• stomodeum - (stomadeum, stomatodeum) A ventral surface depression on the early embryo head surrounding the buccopharyngeal membrane, which lies at the floor of this depression. This surface depression lies between the maxillary and mandibular components of the first pharyngeal arch.
  • stenosis - abnormal a narrowing of the tube lumen, the abnormality naming is based upon the anatomical location.
  • superior mesenteric artery - main blood supply to the Midgut.
  • viscera - the internal organs in the main cavities of the body, especially those in the abdomen, for example the Template:Intestines.
  • visceral peritoneum - covers the external surfaces of the intestinal tract and organs within the peritoneum. The other component (parietal peritoneum) lines the abdominal and pelvic cavity walls.
  • yolk sac - An extraembryonic membrane which is endoderm origin and covered with extraembryonic mesoderm. Yolk sac lies outside the embryo connected initially by a yolk stalk to the midgut with which it is continuous with. The endodermal lining is continuous with the endoderm of the gastrointestinal tract. The extra-embryonic mesoderm differentiates to form both blood and blood vessels of the vitelline system. In reptiles and birds, the yolk sac has a function associated with nutrition. In mammals the yolk sac acts as a source of primordial germ cells and blood cells. Note that in early development (week 2) a structure called the "primitive yolk sac" forms from hypoblast, this is an entirely different structure.
  • yolk stalk - (vitelline duct, omphalomesenteric duct, Latin, vitellus = yolk of an egg) The endodermal connection between the midgut and the yolk sac. See vitelline duct.
Other Terms Lists  
Terms Lists: ART | Birth | Bone | Cardiovascular | Cell Division | Endocrine | Gastrointestinal | Genital | Genetic | Head | Hearing | Heart | Immune | Integumentary | Neonatal | Neural | Oocyte | Palate | Placenta | Radiation | Renal | Respiratory | Spermatozoa | Statistics | Tooth | Ultrasound | Vision | Historic | Drugs | Glossary

Additional Information

Additional Information - Content shown under this heading is not part of the material covered in this class. It is provided for those students who would like to know about some concepts or current research in topics related to the current class page.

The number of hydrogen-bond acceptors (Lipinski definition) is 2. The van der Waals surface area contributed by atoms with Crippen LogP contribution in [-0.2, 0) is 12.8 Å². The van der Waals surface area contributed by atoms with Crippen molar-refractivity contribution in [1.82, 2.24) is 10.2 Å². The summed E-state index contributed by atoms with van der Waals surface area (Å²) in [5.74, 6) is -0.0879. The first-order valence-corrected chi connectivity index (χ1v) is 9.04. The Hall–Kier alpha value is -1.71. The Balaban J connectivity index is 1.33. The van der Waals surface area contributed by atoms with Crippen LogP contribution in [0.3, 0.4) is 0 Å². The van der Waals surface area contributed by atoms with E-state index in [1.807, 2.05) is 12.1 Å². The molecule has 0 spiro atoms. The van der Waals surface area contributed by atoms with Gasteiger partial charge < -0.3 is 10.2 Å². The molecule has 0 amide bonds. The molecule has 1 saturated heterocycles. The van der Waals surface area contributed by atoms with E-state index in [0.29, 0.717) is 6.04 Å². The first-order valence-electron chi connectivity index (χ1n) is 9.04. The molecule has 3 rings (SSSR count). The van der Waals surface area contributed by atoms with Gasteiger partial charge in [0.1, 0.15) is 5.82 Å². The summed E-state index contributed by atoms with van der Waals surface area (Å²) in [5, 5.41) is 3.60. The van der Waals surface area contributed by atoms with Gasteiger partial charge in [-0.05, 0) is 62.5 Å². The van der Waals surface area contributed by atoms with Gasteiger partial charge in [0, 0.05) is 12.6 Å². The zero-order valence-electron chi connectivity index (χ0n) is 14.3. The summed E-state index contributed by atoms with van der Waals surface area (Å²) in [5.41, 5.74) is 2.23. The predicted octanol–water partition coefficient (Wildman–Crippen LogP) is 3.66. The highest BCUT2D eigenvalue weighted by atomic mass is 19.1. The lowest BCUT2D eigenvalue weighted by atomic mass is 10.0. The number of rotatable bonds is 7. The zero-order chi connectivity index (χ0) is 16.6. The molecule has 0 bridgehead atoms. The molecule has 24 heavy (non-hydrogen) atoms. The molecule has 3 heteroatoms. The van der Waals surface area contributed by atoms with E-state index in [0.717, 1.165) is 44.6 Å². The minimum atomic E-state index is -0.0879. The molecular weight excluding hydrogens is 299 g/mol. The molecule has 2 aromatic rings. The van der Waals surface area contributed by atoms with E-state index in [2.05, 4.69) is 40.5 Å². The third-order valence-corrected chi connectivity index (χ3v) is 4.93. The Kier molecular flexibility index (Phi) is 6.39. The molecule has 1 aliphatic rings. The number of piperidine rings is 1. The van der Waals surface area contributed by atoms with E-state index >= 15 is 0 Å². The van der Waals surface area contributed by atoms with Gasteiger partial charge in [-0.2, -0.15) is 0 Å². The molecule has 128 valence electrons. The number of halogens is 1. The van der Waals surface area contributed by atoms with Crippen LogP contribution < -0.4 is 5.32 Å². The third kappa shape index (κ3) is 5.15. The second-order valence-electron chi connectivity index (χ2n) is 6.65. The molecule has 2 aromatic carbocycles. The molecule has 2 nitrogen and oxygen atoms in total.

Milk Immune Function

The neonatal immune system (innate and adaptive) is immature and still developing, and there is now good evidence that milk contributes to the developmental process, see review.[2]

In addition to maternal antibodies, milk contains maternal lymphocytes (antibody-producing B cells. T cells, and natural killer cells). In a mouse model, maternal cytotoxic T cells within milk transfer into to the neonatal intestinal Peyer's patches.[3]


References

  1. 1.0 1.1 Goldman AS. (2000). Modulation of the gastrointestinal tract of infants by human milk. Interfaces and interactions. An evolutionary perspective. J. Nutr. , 130, 426S-431S. PMID: 10721920
  2. Cacho NT & Lawrence RM. (2017). Innate Immunity and Breast Milk. Front Immunol , 8, 584. PMID: 28611768 DOI.
  3. Cabinian A, Sinsimer D, Tang M, Zumba O, Mehta H, Toma A, Sant'Angelo D, Laouar Y & Laouar A. (2016). Transfer of Maternal Immune Cells by Breastfeeding: Maternal Cytotoxic T Lymphocytes Present in Breast Milk Localize in the Peyer's Patches of the Nursed Infant. PLoS ONE , 11, e0156762. PMID: 27285085 DOI.


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Cite this page: Hill, M.A. (2019, June 17) Embryology BGDB Gastrointestinal - Postnatal. Retrieved from https://embryology.med.unsw.edu.au/embryology/index.php/BGDB_Gastrointestinal_-_Postnatal

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© Dr Mark Hill 2019, UNSW Embryology ISBN: 978 0 7334 2609 4 - UNSW CRICOS Provider Code No. 00098G